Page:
Progressives Demand Permanent Repeal of 'Self-Defeating' Paygo Law as Automatic Medicare Cuts Loom

Progressives Demand Permanent Repeal of 'Self-Defeating' Paygo Law as Automatic Medicare Cuts Loom

It's long past time for Congress to end statutory Paygo permanently. The austerity politics of the last several decades have been an unmitigated failure.

The leadership of the Congressional Progressive Caucus is calling for permanent repeal of a notorious 2010 law that is threatening to inflict deep, automatic cuts to Medicare and other safety net programs following passage of the $1.9 trillion American Rescue Plan earlier this month.


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On Friday, the House of Representatives—with the support of just 29 Republicans—approved legislation that would exempt the coronavirus relief package from a law known as statutory Paygo, which requires deficit spending to be offset by cuts to government programs. The Statutory Pay-As-You-Go Act was enacted in 2010 with the support of the then-Democratic Congress and former President Barack Obama.

"Congress should never have to choose between protecting programs like Medicare and lifting families out of poverty or providing urgently needed assistance to working people facing unprecedented economic hardship."
—Rep. Pramila Jayapal

While Paygo rules were waived in coronavirus relief bills approved during the Trump presidency, congressional Democrats' use of the arcane budget reconciliation process to pass the American Rescue Plan over unified Republican obstruction prevented inclusion of a waiver this time around, setting the stage for tens of billions of dollars in cuts to Medicare, farm subsidies, and other programs if the Senate fails to act.

"We're pleased that the House voted today to waive statutory Paygo for the American Rescue Plan Act to prevent damaging, self-defeating, and wholly unnecessary cuts to Medicare and other programs," Rep. Pramila Jayapal (D-Wash.), chair of the Congressional Progressive Caucus, said in a statement. "We urge the Senate to follow the House's lead and act swiftly to waive statutory Paygo."

But Jayapal stressed that the House bill—which also pushes off a separate 2% cut to Medicare set for April 1—is just a temporary solution to a problem that will continue cropping up without complete repeal of the 2010 law.

"It's long past time for Congress to end statutory Paygo permanently," said Jayapal. "The austerity politics of the last several decades have been an unmitigated failure—hollowing out programs that families rely on and leaving millions unable to afford the basics."

"Congress should never have to choose between protecting programs like Medicare and lifting families out of poverty or providing urgently needed assistance to working people facing unprecedented economic hardship," the Washington Democrat continued. "At the Progressive Caucus, we will keep fighting to end statutory Paygo for good so that Congress can focus on what really matters: empowering and investing in working people across this nation."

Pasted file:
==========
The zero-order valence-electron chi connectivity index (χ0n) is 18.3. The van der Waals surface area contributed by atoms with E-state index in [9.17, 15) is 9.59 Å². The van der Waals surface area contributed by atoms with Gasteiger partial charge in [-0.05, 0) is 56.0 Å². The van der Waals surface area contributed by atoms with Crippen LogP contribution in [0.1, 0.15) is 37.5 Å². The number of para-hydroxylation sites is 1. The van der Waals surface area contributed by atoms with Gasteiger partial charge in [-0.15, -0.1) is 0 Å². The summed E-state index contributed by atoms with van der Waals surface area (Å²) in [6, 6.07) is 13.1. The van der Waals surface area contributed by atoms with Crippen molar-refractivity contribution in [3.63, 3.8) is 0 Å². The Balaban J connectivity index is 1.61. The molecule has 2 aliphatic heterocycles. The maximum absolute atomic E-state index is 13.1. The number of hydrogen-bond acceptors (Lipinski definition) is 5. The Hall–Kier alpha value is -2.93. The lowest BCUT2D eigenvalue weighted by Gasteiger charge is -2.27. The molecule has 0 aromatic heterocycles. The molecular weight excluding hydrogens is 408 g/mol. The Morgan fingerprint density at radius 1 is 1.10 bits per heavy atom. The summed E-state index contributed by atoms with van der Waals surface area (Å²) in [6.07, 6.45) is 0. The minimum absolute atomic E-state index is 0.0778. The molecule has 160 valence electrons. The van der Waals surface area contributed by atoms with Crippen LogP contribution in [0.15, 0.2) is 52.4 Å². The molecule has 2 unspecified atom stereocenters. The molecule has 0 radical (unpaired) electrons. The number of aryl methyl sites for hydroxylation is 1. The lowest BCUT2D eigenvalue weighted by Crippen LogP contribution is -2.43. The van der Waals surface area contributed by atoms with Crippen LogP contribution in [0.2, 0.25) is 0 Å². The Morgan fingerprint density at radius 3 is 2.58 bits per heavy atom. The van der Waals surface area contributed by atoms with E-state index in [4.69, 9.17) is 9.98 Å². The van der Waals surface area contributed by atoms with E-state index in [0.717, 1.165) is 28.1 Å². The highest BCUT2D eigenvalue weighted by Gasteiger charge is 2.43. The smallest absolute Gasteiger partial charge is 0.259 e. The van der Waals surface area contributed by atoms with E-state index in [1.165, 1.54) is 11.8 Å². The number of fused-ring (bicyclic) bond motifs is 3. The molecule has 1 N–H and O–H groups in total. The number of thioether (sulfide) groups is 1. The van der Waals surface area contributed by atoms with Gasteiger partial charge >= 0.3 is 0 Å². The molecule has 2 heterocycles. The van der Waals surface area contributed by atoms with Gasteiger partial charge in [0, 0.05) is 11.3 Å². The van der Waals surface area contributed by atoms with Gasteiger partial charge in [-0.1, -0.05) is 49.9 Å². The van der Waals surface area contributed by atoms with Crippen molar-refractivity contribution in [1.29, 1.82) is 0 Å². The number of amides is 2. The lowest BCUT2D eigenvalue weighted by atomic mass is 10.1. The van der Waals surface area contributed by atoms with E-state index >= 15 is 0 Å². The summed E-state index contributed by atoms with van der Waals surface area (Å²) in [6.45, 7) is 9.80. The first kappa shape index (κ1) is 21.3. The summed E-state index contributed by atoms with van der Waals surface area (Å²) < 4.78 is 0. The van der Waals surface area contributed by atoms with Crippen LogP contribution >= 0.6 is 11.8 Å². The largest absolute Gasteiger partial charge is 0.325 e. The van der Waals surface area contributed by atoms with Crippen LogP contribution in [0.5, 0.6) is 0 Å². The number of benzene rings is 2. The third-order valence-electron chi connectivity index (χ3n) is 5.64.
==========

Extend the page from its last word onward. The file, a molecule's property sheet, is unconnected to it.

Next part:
To pass the House legislation, the Senate Democratic caucus will need to win the support of at least 10 Republicans as long as the 60-vote legislative filibuster remains intact. But judging by overwhelming opposition to the Paygo waiver bill among House Republicans—127 members of the GOP caucus voted no—Senate Democrats could have difficulty obtaining the necessary votes.

A spokesperson for Sen. Bernie Sanders (I-Vt.), chair of the Senate Budget Committee, told NBC News last month that the Vermont senator will work to prevent the estimated $36 billion in Medicare cuts from taking effect. A fix must be passed by the end of the year.

"Trump and his Republican colleagues used deficit spending to pass $2 trillion in tax breaks overwhelmingly benefiting the wealthiest and large corporations and expanding a military budget with a Pentagon that has never been independently audited," Bhatt said at the time. "When it comes to feeding children who are hungry or treating people who are sick in the middle of a pandemic, funding cuts due to supposed concerns over the deficit would be unacceptable and immoral."

Rep. John Yarmuth (D-Ky.), chair of the House Budget Committee, noted Friday that Paygo exemptions have in the recent past "been enacted with little dispute," pointing specifically to the 2017 bipartisan passage of a waiver for Trump and the GOP's tax cuts, which could have triggered $25 billion in automatic Medicare cuts.

"Enough House and Senate Democrats joined Republicans to prevent harmful across-the-board cuts to critical programs even though we opposed the short-term [government funding resolution in which the Paygo waiver was buried] and the massive tax giveaways to the wealthy," Yarmuth said on the House floor.

"Even in the wake of contentious legislation," the Kentucky Democrat continued, "Congress has come together to prevent sequestration and protect Medicare, farm supports, social services, resources for students and individuals with disabilities, and other programs Americans rely on. This time should be no different."

This article originally appeared on Common Dreams

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